Speaking with Danny Pike on BBC Sussex on Thursday 4 January, Cuthbertson also outlined what Try January is all about and why drinkers should take part in that rather than Dry January.
He said: “Try January. It’s a campaign across the entire drinks industry. Brewers are going to play their part, but it is also distillers and winemakers. It’s a shop window for pubs to showcase what they are doing at a time when people desert them.”
Pike responded to Cuthbertson and asked him if he was “taking the Mick”. He added: “Here’s one month where people are being encouraged to give up the booze and you’re flying in the face of that.
“Why have you picked on that? Why are you challenging Dry January, which has become quite established over the past few years, hasn’t it?”
Cuthbertson said one month was not enough and that consumers should consider every day responsible drinking.
He added: “We are saying let’s just be sensible about this and have a balanced view. Pubs become the whipping boys a bit and we are trying to fight back on that basis.
“Pubs raise £100m a year for charity and that gets overlooked by some people and [pubs] unfairly take a bit of a hammering.
“So no, we are not taking the Mick, we are just saying [we are] using January as an opportunity to showcase what we do.”
The operator went on to emphasise how hard pubs are hit over the first month of the year and how important it is that drinkers continue to use them.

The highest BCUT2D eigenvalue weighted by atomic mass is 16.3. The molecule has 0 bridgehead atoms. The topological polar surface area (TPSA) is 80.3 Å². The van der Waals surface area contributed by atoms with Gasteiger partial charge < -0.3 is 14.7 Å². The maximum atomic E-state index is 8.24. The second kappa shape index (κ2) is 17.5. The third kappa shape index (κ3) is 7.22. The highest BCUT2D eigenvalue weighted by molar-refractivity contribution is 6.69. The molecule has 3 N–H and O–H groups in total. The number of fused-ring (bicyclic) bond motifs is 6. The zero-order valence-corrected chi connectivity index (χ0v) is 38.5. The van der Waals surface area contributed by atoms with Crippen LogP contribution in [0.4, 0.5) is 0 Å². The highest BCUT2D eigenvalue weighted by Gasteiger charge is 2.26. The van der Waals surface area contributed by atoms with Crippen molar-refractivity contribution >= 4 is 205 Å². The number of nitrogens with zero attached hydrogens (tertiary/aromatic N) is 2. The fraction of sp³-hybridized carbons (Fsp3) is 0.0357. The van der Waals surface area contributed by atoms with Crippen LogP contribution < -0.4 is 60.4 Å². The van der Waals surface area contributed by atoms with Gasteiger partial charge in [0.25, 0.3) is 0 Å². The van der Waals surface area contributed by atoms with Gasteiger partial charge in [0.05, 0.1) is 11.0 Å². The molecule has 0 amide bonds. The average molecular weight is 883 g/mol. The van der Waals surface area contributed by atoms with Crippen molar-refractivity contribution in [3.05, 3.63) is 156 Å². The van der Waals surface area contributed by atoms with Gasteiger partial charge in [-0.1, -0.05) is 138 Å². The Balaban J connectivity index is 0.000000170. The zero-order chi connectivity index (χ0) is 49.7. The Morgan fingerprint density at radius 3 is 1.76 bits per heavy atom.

He said: “January is hard enough for people. We are all skint. What we don’t want to say to people don’t go in the pub and support it because there’s a real danger of them losing it.”
12 monthly business
Pike questioned Cuthbertson on why a busy December couldn’t cover a quieter January.
“If you have a really good December with everybody out on their Christmas parties…then you have not such a great January for pubs. In the end, do those two months balance each other out?”
Cuthbertson responded: “You still have to keep your staff on. You can’t just let everyone go, you need to maintain a 12-monthly business so, while December is typically good for pubs, I agree, it also comes with its amateur drinkers out.
“You have a lot of issues that come out in December that make it quite tough. But that is the responsible drinking bit. You have got the licensee out there who looks after people [who are] drinking… If they have had too much then [pubs] cannot serve them.
“No one is stopping anyone at home going back for that second bottle of wine, or third. It’s the villainisation of pubs that we are really trying to kick back about, but also showcase some of the great products we have in Sussex.”